Cleveland Police tells Officers to stop night vehicle patrols

Just over one week ago in the north east of England, it was announced that Cleveland Police, like other forces around the country, would reduce the number of its officers in an effort to meet a cut in government funding.

Cleveland Police Authority said that to meet its 20% funding cut the force’s officer establishment would reduce from 1,727 to 1,572 over the next 12 months with another reduction of 75 to follow the year after. The number of PCSOs would also reduce from 197 to 182.

The reported measures to meet the cut in funding, chosen by Cleveland’s policing authority, include savings on overtime, Bank Holiday staffing, reduction in staff posts in the police executive and authority and reduced expenditure on uniforms.  But news arriving at Mind Towers concerns a cost saving measure that has not been shared with the public and is likely to cause anger in the county.

For word reaches us that the Chief Constable has instructed rank and file police officers in Cleveland to cease night time patrolling in police cars.  We are told the instruction to officers on night shift is to stay in the station or find somewhere outdoors to park up and spend their time doing paperwork, and that Officers have been told to only respond to major emergency calls.  The reason?  To reduce police vehicle fuel costs.

Our source tells us the mood among Officers is one of incredulity given that night is the prime opportunity for the commission of crimes and removing the deterrent of night time police patrols will result in more crimes being committed and more money, time and effort being spent on detection.  Response times are expected to suffer, particularly in rural areas.

It seems that Durham Constabulary have also issued similar instructions.  FOI requests have been placed with both forces accordingly.  The question is whether this is a nationwide instruction by Chief Police Officers who are putting costs before policing.  Perhaps it would be appropriate for Cleveland to change their motto to ‘Putting Costs First’.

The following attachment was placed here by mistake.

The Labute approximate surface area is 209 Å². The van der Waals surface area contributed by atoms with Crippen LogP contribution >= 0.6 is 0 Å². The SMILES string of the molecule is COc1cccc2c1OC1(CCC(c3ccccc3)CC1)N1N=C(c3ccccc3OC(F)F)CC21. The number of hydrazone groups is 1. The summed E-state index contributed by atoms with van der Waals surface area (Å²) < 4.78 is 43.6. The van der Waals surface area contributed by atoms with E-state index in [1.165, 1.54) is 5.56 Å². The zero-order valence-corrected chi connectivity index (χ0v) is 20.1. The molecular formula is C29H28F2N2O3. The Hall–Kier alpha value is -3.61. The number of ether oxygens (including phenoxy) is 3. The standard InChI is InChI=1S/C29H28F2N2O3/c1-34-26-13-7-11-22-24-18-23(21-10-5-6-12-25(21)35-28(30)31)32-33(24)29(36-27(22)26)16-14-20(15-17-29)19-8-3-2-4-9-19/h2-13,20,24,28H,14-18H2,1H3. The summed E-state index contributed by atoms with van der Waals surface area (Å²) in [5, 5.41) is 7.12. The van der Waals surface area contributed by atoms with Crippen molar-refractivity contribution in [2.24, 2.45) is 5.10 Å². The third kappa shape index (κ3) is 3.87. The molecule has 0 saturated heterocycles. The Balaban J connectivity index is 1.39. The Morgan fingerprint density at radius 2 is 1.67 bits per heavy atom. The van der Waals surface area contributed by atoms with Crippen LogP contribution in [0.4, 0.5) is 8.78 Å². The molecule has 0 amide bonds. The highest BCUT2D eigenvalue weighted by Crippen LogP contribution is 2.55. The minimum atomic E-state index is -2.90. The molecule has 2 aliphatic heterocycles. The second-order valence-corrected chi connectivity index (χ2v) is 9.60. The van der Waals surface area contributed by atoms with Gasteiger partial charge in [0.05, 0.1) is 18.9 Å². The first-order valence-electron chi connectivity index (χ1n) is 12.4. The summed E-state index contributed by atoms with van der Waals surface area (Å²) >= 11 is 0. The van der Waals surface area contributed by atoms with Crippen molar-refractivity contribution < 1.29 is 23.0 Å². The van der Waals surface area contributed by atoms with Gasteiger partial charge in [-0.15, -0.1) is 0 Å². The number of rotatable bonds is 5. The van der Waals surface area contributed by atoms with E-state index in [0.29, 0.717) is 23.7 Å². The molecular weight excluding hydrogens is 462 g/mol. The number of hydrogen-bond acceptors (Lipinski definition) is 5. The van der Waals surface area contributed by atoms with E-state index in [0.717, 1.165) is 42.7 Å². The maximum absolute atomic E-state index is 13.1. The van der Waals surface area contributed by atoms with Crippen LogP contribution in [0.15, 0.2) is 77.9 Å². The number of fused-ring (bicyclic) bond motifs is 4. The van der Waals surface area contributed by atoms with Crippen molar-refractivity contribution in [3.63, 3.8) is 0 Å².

7 Responses to “Cleveland Police tells Officers to stop night vehicle patrols”

  1. 1 Tufty 03/03/2011 at 3:31 pm

    The police have an obvious question to answer if large funding cuts make no difference to crime figures. So guess what…

  2. 2 jameshigham 03/03/2011 at 4:59 pm

    That’s right – cut core services and forget about benefit fraud, quangos and the like.

  3. 3 Geoff, Worcester, England 03/03/2011 at 5:00 pm

    Maybe Cleveland Police should change its motto to ‘Putting The Political Class First’. You can bet your bottom dollar that the penpushers/non-jobs will be the ones who suffer least.

  4. 4 WitteringWitney 03/03/2011 at 6:41 pm

    Is there something in the water oop north?

    Mind you, if they not actually going to patrol, they may as well do this:

  5. 5 PT 04/03/2011 at 12:00 pm

    Why the fuss? Surely this just puts policing on the same basis as another emergency service, the NHS, which provides a service to those who do not have a life-threatening emergency only from 9-5, 5 days a week, no bank holidays. All we need to do now to ensure complete parity is to pay the providers of this primary care £100,000+ p.a.

  6. 6 Autonomous Mind 04/03/2011 at 12:14 pm

    Policing is not merely an on demand care service. Fire pumps and Ambulances don’t provide a deterrent to fires and injuries, but police patrols deter crime. I’m afraid I don’t accept the link you’re trying to make.

  7. 7 Bertie 23/03/2011 at 9:10 pm

    What a joke – its like saying just let the criminals go out and break into cars and houses on a night bcoz the police won’t be there, they are not allowed…..

    Or the police could just lock all their prisoners up when they first come on duty and spend the next 10 hours obtaining statements and dealing with the prisoner – wonder how the public would liek the police at their door at 3am for a statement – I think not.

    Night time policing is where they catch the bigger criminals – they cannot stop the police doing that.

    Ambulance and Fire do not patrol as they are not a deterrant and do not arrest – on nights if they have no jobs they can then go into the station and sleep. The police are not allowed to do this (I am sure in the past many have done this tho)

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